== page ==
Another Sea Otter Was Seen Vibing on a Surfboard in Santa Cruz

The large-dog-sized marine creature took over the board of one surfer in Santa Cruz Saturday, but it was far from an adorable affair.

Sea otters are surprisingly massive mammals. Mature adults can weigh as much as 90 lbs — the same heft as a full-grown male German Shepherd. On top of their freakish strength, these endangered sea otters are smart as-fuck; they’re essentially aquatic weasels that are among just a few animals on this planet observed using tools.

Don’t get us wrong: Sea otters are still incredibly cute (especially when they’re holding hands or resting young ones atop their bellies). But they’re still wild animals. And they will act that way, which shouldn’t surprise us.

Over the weekend, such an episode of their untamed nature was on display when a sea otter was photographed aggressively stealing a surfboard from a person in Santa Cruz.

“This may seem cute but it’s not, this sea otter was very aggressive and the surfer actually abandoned his board and swam to shore,” wrote Twitter user Native Santa Cruz — a handle that might sound familiar; we highlighted them multiple times in their fantastic coverage of the historic flooding that affected Santa Cruz earlier this year — sharing a collection of pictures of the marine creature seemingly vibing atop the buoyant, foam-covered plank. 

Native Santa Cruz previously photographed another sea otter last month that confidently jumped onto a surfer’s board. This otter, which hasn’t been confirmed as the same otter photographed on July 8th, appeared calm and inquisitive; the otter showed no aggression and wasn’t considered a threat to humans. 

Anthropomorphism — the human capacity to ascribe human-like qualities to animals, wild or otherwise — can put people in the way of harm. Thankfully, no one was harmed during the prior incident in June.

“The California Department of Fish and Wildlife has been keeping a watchful eye on the otter since the incident,” Bay Nature wrote in response to this first incident. “A spokesperson for the agency said that while this sea otter’s behavior hasn’t yet warranted her removal from the wild, they did try to relocate her a little ahead of schedule to her wintering grounds down south, where there are far fewer surfers. That attempt, however, failed — the otter got away.”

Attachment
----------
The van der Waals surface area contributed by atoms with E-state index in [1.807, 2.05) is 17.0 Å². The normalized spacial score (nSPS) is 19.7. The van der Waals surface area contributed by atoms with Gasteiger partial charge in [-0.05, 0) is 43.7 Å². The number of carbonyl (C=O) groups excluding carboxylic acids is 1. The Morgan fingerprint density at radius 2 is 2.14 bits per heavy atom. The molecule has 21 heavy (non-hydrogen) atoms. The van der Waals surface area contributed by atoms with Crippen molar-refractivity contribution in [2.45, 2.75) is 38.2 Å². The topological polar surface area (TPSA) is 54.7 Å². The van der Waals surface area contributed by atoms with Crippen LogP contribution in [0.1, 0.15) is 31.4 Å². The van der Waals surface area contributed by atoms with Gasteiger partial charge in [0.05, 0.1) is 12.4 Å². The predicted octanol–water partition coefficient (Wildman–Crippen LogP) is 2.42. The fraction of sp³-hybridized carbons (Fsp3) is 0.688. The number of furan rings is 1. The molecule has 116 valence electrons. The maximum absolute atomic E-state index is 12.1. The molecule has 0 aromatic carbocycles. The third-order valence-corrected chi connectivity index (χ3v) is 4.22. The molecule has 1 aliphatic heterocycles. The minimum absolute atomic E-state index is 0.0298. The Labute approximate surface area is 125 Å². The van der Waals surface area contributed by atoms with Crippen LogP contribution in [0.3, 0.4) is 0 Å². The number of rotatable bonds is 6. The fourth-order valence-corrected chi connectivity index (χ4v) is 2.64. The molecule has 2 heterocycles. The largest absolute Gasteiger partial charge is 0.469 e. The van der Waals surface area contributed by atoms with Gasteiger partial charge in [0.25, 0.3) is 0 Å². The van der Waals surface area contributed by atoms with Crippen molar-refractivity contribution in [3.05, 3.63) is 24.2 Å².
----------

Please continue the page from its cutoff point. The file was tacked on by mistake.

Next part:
This time around seems different. The otter involved in Saturday’s surfboard commandeering apparently took over the board while displaying aggression, sending the surfer to swim away. 

Eventually, help came in the form of a multi-hulled watercraft.

“[A] catamaran saw what was happening and got close which caused the otter to get off the board and they were able to get the board,” reads a second tweet from Native Santa Cruz, the vessel used to coax the otter off the board.

Once the board was retrieved by its owner, who swam out to fetch it, bite marks were noticed on it.

Sea otters are capable of biting down with a force of 80 lbs… basically their body weight. At such a bit of pressure, the exoskeletons of sea urchins break and bivalves splay open.

One Twitter user commenting on the thread shared that there’s allegedly a former employee at Long’s Marine Lab who “lost three fingers to an otter.”

Let this rarely captured kiki with Mother Nature serve as a reminder that all wild animals demand respect from us humans. Observe and admire wildlife from afar. If you are approached by a wild animal, be it out of curiosity or otherwise, don’t provoke it, and remove yourself from the situation as calmly and quickly as possible.

Holding your iPhone while scrolling through Threads or TikTok will surely be harder with a few missing digits.

Feature image: Courtesy of Twitter via [at]NativeSantaCruz

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